We are called to build better persons out of ourselves. The great creations in life were planned and executed in silence. From the beginning, holiness of life has prospered most in periods of silence. Living is a giving, giving what one knows, giving what one is. The quality of inwardness must be practiced before we can give of our best. What is within us vitalizes, freshens, and fertilizes our thoughts, our words, and our actions. Our lives will bear fruit in proportion to what is within us. Each one of us gives what he is. We cannot kindle in another a spark of the fire that Christ came on earth to enkindle, unless within our own breasts a fire is burning. Christ says of His life, “I have come to cast fire upon earth, and what will I but that it be enkindled.”

A man grows from within. A man’s moral strength is within him. No man can fail who possesses courage within. No one became a better person by leaning on others. Character is built on doing the homely, everyday duties as well as we can. Courage counts most in life, courage to make the best of what is here and not whine for more, courage to fight oneself, and to lick oneself by attacking the weaknesses in one’s character. That courage will thrive in the silence of mental prayer.

The Blight of Externalism

One of my professors at the Catholic University, Washington, D.C., supplied the preface to a book of mine whose title is “Building Character From Within”. He wrote, “We are living in the midst of circumstances that conspire greatly to impede the development of the quality of inwardness. Externals dominate our existence and cause us to live outside of ourselves. At an ever-increasing tempo, things are happening all around us, distracting us, over-stimulating us, and leaving us scant time and little inclination to pay attention to the things that are happening inside of ourselves.”

The same Professor Johnson, Dean of the Faculty of Education, looks over the schools of the United States and here is his pregnant comment, “The blight of externalism has spread to our schools and means of education. We have put our faith in devices and techniques and mechanized our routine. We have developed better methods of testing and of evaluating our educational product only to turn about and make a fetish of the Test and the quantitative standard. Only now are we beginning to awaken to the fact that true education is always a human process, and that the achievement of immediate and more or less external objectives is not necessarily a guarantee that those deep and profound changes have been wrought in the heart and soul of the learner that are of the real essence of true education.”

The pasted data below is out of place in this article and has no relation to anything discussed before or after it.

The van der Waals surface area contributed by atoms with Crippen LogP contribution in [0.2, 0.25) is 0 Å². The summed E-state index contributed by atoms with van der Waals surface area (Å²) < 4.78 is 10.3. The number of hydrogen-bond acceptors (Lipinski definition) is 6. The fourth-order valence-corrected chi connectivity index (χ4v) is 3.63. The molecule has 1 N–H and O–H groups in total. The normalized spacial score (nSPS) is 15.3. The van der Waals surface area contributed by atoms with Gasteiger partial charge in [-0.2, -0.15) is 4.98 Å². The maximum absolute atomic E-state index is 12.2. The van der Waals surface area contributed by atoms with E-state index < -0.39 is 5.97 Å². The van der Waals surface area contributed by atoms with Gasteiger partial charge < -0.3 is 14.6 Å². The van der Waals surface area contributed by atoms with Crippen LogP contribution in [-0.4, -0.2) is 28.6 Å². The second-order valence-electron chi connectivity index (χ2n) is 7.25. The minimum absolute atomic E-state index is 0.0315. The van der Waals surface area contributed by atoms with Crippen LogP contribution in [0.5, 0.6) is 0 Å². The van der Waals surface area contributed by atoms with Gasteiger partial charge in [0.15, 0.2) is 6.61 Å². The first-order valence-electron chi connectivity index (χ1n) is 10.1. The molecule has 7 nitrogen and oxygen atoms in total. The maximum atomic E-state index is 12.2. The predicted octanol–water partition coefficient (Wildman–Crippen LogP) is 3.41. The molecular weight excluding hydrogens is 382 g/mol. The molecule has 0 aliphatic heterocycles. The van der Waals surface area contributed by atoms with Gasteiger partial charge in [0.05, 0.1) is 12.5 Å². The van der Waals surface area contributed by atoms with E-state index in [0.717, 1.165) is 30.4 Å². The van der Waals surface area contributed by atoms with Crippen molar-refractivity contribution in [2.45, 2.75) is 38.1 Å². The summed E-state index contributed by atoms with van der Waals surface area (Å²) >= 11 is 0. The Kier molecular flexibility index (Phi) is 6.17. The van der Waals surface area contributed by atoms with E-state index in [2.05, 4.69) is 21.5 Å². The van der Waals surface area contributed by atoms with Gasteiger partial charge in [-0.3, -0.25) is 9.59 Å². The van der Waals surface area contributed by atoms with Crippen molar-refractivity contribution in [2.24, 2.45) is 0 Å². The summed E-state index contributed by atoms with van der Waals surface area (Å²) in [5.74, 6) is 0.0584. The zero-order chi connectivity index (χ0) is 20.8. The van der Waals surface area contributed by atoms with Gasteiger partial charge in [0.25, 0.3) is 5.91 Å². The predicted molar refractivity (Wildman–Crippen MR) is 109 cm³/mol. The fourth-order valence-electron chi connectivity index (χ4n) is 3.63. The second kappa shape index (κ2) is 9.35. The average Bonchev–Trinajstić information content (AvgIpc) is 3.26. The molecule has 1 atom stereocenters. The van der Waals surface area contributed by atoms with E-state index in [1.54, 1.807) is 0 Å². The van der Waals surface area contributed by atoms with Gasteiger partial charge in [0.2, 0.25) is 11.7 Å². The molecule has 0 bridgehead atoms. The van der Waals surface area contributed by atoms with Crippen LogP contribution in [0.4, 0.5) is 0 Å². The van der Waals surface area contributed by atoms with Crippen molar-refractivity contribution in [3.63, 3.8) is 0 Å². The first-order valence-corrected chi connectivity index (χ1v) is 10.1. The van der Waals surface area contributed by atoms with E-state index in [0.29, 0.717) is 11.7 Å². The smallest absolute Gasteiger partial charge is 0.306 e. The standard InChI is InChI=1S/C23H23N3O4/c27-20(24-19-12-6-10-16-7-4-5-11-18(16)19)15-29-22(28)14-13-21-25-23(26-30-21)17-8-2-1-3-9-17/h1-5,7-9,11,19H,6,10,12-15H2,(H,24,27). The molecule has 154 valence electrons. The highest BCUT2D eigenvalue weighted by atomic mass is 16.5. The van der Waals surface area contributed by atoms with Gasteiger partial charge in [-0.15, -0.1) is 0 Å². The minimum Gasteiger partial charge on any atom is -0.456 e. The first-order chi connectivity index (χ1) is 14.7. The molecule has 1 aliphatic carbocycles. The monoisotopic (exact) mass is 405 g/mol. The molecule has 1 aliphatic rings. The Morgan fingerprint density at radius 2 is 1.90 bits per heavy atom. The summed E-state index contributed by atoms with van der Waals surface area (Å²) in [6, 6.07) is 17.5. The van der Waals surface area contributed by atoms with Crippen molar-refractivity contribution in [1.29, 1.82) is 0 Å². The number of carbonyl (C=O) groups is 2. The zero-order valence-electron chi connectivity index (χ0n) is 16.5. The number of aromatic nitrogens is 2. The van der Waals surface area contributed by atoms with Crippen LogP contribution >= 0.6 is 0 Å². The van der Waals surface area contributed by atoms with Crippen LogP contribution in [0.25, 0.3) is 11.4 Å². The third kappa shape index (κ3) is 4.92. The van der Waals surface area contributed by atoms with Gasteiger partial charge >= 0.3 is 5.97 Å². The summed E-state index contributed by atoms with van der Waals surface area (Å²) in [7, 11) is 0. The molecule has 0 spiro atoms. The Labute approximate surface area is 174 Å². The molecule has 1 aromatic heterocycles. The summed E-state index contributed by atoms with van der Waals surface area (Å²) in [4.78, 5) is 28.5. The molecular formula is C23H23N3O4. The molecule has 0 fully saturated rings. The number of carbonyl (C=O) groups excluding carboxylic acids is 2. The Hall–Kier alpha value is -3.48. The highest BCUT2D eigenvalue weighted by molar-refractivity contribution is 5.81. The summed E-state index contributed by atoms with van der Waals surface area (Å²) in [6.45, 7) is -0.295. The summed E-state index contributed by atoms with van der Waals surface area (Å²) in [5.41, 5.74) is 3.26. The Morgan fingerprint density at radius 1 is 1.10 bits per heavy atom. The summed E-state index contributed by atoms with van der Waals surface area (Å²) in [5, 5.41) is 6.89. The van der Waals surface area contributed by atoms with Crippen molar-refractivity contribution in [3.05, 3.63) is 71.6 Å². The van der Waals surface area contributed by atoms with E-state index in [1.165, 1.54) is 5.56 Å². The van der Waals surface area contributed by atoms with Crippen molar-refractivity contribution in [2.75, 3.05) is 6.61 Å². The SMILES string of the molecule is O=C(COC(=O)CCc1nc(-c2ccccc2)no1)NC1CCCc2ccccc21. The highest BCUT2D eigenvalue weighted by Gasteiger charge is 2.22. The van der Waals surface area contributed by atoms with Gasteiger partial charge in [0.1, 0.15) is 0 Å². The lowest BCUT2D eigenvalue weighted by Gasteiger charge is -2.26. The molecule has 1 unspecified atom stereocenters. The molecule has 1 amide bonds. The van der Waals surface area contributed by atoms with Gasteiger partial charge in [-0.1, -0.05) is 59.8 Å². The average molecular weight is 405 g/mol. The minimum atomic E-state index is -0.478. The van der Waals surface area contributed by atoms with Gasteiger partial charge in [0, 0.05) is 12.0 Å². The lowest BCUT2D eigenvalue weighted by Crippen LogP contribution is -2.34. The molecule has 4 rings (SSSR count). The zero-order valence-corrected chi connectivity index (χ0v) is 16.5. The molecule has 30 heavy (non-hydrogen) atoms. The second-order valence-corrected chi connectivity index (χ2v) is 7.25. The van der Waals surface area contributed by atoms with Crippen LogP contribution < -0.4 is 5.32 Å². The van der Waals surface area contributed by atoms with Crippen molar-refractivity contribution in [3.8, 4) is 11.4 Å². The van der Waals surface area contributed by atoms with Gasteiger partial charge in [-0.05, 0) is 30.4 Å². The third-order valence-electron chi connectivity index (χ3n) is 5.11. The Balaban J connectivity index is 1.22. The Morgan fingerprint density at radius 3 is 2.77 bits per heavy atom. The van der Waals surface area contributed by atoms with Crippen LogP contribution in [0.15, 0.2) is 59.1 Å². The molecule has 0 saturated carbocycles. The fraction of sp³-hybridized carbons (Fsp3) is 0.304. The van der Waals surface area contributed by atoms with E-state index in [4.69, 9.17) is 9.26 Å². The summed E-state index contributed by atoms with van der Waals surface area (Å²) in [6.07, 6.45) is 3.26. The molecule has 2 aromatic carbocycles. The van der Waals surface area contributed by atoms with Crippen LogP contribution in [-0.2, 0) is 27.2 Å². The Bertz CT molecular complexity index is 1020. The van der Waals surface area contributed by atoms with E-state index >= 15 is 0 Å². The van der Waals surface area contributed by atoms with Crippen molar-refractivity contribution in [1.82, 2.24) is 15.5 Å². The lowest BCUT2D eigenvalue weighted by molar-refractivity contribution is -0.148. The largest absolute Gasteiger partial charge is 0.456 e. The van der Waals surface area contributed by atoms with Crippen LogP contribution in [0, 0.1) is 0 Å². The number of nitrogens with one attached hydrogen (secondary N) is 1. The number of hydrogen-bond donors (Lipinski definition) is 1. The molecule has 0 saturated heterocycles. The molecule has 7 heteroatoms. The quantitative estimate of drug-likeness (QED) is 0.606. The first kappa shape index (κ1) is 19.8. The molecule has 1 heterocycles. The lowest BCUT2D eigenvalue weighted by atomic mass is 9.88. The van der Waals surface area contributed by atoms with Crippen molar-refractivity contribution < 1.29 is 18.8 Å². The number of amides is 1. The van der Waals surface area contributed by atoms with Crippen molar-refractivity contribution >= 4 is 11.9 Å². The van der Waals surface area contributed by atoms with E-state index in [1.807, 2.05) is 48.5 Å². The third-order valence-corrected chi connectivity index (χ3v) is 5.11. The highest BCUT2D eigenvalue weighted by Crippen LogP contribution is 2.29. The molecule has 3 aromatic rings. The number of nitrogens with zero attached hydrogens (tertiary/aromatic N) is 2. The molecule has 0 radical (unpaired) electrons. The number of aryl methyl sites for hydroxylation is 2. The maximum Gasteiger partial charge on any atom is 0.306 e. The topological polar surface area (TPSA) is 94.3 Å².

That criticism is true also of Australian schools. Teaching school can never be like working on the assembly line in an automobile factory. The quantitative standard concerns itself with the visible, and what it cannot measure, tabulate, or tag is minimized in value, or just ignored.

An Inner Strength Faces the Difficult

Externalism as a goal will hold us as long as we are interested, but it has not within it the power to call us to continued effort even though we are bored. Nothing lasts unless it flows from a perennial source within us, as a river trickles from its source in the hills, gathers strength and continues flowing to the sea because its source does not dry up. A man will continue to do the unpleasant tasks and difficult duties as long as there is an inner source of power to draw upon. The quality of inwardness alone can save us, because it sends us back upon ourselves; like the prodigal son we return to ourselves:

“And returning to himself, he said, ‘How many hired servants in my father’s house abound with bread and I here perish with hunger? I will arise, and will go to my father, and say to him that I have sinned against heaven and before him. I am not now worthy to be called thy son. Make me as one of thy hired servants.’ And rising he came to his father. When he was yet a great way off, his father saw him and was moved with compassion and running to him, fell upon his neck and kissed him. And the son said to him, ‘Father, I have sinned against heaven, and before thee. I am not now worthy to be called thy son.’”

“And the father said to his servants, ‘Bring forth quickly the first robe, and put it on him, and put a ring on his hand, and shoes on his feet. And bring hither the fatted calf, and kill it, and let us eat and make merry. Because this my son was dead, and is come to life again, was lost and is found.’ And they began to make merry” (Saint Luke XV, 17-24). This joyous reception by God of the prodigal son awaits all who think in the heart, all who return to themselves. So many of us are just half-alive, lacking earnestness in God’s service, because we do not pause to look in upon ourselves.

Only the Silent Hear